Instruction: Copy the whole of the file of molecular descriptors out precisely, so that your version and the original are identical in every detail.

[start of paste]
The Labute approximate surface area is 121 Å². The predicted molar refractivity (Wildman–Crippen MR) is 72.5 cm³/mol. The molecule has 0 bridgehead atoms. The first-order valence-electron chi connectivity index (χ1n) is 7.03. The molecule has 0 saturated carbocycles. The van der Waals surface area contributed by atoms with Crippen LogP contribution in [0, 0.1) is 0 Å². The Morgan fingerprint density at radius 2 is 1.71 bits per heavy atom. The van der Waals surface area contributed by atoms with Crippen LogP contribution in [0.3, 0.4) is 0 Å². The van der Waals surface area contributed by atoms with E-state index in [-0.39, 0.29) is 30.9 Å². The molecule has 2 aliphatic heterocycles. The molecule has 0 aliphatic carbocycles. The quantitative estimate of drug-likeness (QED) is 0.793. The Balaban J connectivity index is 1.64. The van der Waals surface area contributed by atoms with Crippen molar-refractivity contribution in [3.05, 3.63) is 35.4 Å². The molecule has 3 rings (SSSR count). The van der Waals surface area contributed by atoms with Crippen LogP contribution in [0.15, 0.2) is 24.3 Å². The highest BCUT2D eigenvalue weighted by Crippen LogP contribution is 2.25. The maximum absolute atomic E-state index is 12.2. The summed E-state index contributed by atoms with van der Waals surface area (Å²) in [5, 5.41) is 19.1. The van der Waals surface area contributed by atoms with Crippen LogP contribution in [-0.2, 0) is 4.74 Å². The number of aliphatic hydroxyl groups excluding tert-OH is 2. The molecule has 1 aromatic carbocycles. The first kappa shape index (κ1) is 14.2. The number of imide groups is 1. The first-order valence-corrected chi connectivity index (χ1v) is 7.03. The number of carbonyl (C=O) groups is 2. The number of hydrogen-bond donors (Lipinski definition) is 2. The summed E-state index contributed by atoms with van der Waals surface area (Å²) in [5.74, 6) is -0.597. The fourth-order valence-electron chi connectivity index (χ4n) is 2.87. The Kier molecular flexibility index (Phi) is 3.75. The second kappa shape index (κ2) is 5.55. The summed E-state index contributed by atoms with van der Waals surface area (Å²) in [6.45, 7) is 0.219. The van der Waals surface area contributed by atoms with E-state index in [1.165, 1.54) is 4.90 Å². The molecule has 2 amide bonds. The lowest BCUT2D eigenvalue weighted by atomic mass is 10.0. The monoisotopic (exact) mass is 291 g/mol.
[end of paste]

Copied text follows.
The Labute approximate surface area is 121 Å². The predicted molar refractivity (Wildman–Crippen MR) is 72.5 cm³/mol. The molecule has 0 bridgehead atoms. The first-order valence-electron chi connectivity index (χ1n) is 7.03. The molecule has 0 saturated carbocycles. The van der Waals surface area contributed by atoms with Crippen LogP contribution in [0, 0.1) is 0 Å². The Morgan fingerprint density at radius 2 is 1.71 bits per heavy atom. The van der Waals surface area contributed by atoms with Crippen LogP contribution in [0.3, 0.4) is 0 Å². The van der Waals surface area contributed by atoms with E-state index in [-0.39, 0.29) is 30.9 Å². The molecule has 2 aliphatic heterocycles. The molecule has 0 aliphatic carbocycles. The quantitative estimate of drug-likeness (QED) is 0.793. The Balaban J connectivity index is 1.64. The van der Waals surface area contributed by atoms with Crippen molar-refractivity contribution in [3.05, 3.63) is 35.4 Å². The molecule has 3 rings (SSSR count). The van der Waals surface area contributed by atoms with Crippen LogP contribution in [0.15, 0.2) is 24.3 Å². The highest BCUT2D eigenvalue weighted by Crippen LogP contribution is 2.25. The maximum absolute atomic E-state index is 12.2. The summed E-state index contributed by atoms with van der Waals surface area (Å²) in [5, 5.41) is 19.1. The van der Waals surface area contributed by atoms with Crippen LogP contribution in [-0.2, 0) is 4.74 Å². The number of aliphatic hydroxyl groups excluding tert-OH is 2. The molecule has 1 aromatic carbocycles. The first kappa shape index (κ1) is 14.2. The number of imide groups is 1. The first-order valence-corrected chi connectivity index (χ1v) is 7.03. The number of carbonyl (C=O) groups is 2. The number of hydrogen-bond donors (Lipinski definition) is 2. The summed E-state index contributed by atoms with van der Waals surface area (Å²) in [5.74, 6) is -0.597. The fourth-order valence-electron chi connectivity index (χ4n) is 2.87. The Kier molecular flexibility index (Phi) is 3.75. The second kappa shape index (κ2) is 5.55. The summed E-state index contributed by atoms with van der Waals surface area (Å²) in [6.45, 7) is 0.219. The van der Waals surface area contributed by atoms with E-state index in [1.165, 1.54) is 4.90 Å². The molecule has 2 amide bonds. The lowest BCUT2D eigenvalue weighted by atomic mass is 10.0. The monoisotopic (exact) mass is 291 g/mol.